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9 years ago
Wow, that was fast thinking.
If I had been there at the spot, I could not have said anything.
But now that I've had a chance to think for ten minutes, here's what I come up with:
You and Mark were debating about whether the unborn is alive, in the first place, because of a shared assumption, or let's say at least a shared overlap between your assumptions and his, that the unborn's aliveness is morally relevant to the question of abortion. Not necessarily a sufficient determinant in that question, but relevant.
Let's say the two of you shared the premise "The aliveness of the unborn, if it is a fact, carries x weight in favor of the unborn, in relation to the question of abortion."
You convinced Mark that the unborn is alive. But you did that by convincing him that your definition of "alive" was correct. In other words, you convinced Mark that the unborn is alive, but alive according to your definition.
Now, I would guess that before you and Mark started debating, "The unborn should not easily be aborted . . ." was a pre-logical moral intuition on your part, and ". . . for one thing, because its aliveness (according to biologists' definition) carries x weight" was an attempt, perhaps a reasonable one, to logically explain your intuition to an extent.
(Compare how, in “De Facto Guardian and Abortion,” Steve Wagner, Timothy Brahm, et. al. find their pre-logical moral intuitions that Mary should be legally obligated to feed the child; then they proceed, in a section called “Making Sense of Our Intuitions,” to cogitate logically about the morally-relevant factors -- and to develop some taxonomy, “de facto guardian.”)
Or if "The unborn should not easily be aborted . . ." was not a pre-logical moral intuition on your part, but arrived at through logic, then I would guess that to reach that logical conclusion you would have had to resort to some other pre-logical moral intuition, so that ultimately the basis of your moral principle was pre-logical. (If I'm being too presumptuous about this, please correct me.)
And I would guess that before you started debating, "The unborn can easily be aborted . . ." was a pre-logical moral intuition on Mark's part, and ". . . for one thing, because it is not alive (according to the NASA definition)" was an attempt, perhaps a reasonable one, to logically explain his intuition.
I'm not sure that -- even if Mark was correct that his moral intuition "The unborn can easily be aborted . . ." stemmed in part from the non-aliveness of the unborn -- his having to change his view about the aliveness would have changed his moral intuition about abortion. Because that moral intuition stemmed from non-aliveness according to one definition, and the same intuition might still stem from aliveness according to another definition.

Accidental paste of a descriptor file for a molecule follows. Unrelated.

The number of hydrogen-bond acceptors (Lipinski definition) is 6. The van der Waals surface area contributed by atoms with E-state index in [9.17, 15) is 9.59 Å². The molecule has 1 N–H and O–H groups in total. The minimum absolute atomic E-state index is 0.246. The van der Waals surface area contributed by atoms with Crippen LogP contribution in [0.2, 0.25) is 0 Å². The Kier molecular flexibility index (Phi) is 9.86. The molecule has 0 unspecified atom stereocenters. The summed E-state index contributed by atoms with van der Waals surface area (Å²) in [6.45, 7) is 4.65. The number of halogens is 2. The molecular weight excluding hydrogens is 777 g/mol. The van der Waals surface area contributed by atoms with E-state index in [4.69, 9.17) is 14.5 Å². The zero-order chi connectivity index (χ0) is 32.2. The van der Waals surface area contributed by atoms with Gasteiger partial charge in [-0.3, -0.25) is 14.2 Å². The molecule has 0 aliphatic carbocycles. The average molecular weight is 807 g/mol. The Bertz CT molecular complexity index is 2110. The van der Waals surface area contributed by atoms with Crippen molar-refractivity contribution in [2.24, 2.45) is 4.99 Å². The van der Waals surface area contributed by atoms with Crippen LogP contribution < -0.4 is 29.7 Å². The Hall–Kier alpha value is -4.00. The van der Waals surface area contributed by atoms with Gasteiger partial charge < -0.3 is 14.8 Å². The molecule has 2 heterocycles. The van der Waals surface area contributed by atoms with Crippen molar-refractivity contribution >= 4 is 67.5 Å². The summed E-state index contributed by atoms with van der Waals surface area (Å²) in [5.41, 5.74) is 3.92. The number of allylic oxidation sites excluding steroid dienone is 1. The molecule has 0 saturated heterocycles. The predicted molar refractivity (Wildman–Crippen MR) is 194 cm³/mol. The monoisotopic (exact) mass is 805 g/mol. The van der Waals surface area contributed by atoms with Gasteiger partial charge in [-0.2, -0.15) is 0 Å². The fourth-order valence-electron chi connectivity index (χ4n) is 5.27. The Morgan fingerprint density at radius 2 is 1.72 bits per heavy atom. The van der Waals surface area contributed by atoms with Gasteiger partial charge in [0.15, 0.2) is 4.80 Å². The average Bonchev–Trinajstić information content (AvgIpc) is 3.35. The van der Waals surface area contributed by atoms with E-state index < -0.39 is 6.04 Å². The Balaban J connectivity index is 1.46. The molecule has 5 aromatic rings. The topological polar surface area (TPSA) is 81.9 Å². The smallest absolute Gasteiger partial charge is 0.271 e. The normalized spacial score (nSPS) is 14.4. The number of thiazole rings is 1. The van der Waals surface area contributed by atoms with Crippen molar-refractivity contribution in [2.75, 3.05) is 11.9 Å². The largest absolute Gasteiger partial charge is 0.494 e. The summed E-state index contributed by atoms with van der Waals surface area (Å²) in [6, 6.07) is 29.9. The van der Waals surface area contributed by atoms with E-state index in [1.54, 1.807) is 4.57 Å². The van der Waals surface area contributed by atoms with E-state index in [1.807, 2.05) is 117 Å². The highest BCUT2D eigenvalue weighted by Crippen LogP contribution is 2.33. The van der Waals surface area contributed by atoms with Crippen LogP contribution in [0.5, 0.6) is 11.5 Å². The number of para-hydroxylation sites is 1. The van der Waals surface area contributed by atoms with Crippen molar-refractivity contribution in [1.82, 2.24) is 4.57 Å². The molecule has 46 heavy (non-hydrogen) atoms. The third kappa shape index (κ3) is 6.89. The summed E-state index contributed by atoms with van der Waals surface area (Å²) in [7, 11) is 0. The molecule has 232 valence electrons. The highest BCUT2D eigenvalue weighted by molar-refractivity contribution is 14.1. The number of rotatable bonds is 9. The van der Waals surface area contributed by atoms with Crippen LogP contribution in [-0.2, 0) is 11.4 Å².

Specifically, Mark might now say, as some pro-choicers do, "Even though an organism is living, it has no right to continue to live unless it is self-sustaining."
I'm not saying that that would be duplicity or rationalization on Mark's part. If dependence really did, intuitively, seem morally relevant to him, he would have remained consistent; he would simply be expressing his consistent view using some new learning that he has acquired in the semantic dimension.
The real difference between you -- and me -- on the one hand, and Mark on the other, might be just different intuitions about the moral relevance of dependency at a certain stage of development.
My points in this comment have been, first, that the definition of "alive" is ultimately only of semantic importance. (Though losing the ability to bandy about the term "not alive" must have ramified into causing Mark to examine his views more carefully.)
And secondly, that our moral principles are ultimately based on something pre-logical, and can neither be fully arrived at through logic, nor fully proved correct through logic. "Logic may lead us close to the door of intuition, with luck very close, but in order to pass through and feel the intuition, feel that something matters, we have to leave logic behind."
The quote is from a blog post in which I have thought as best I could about these things: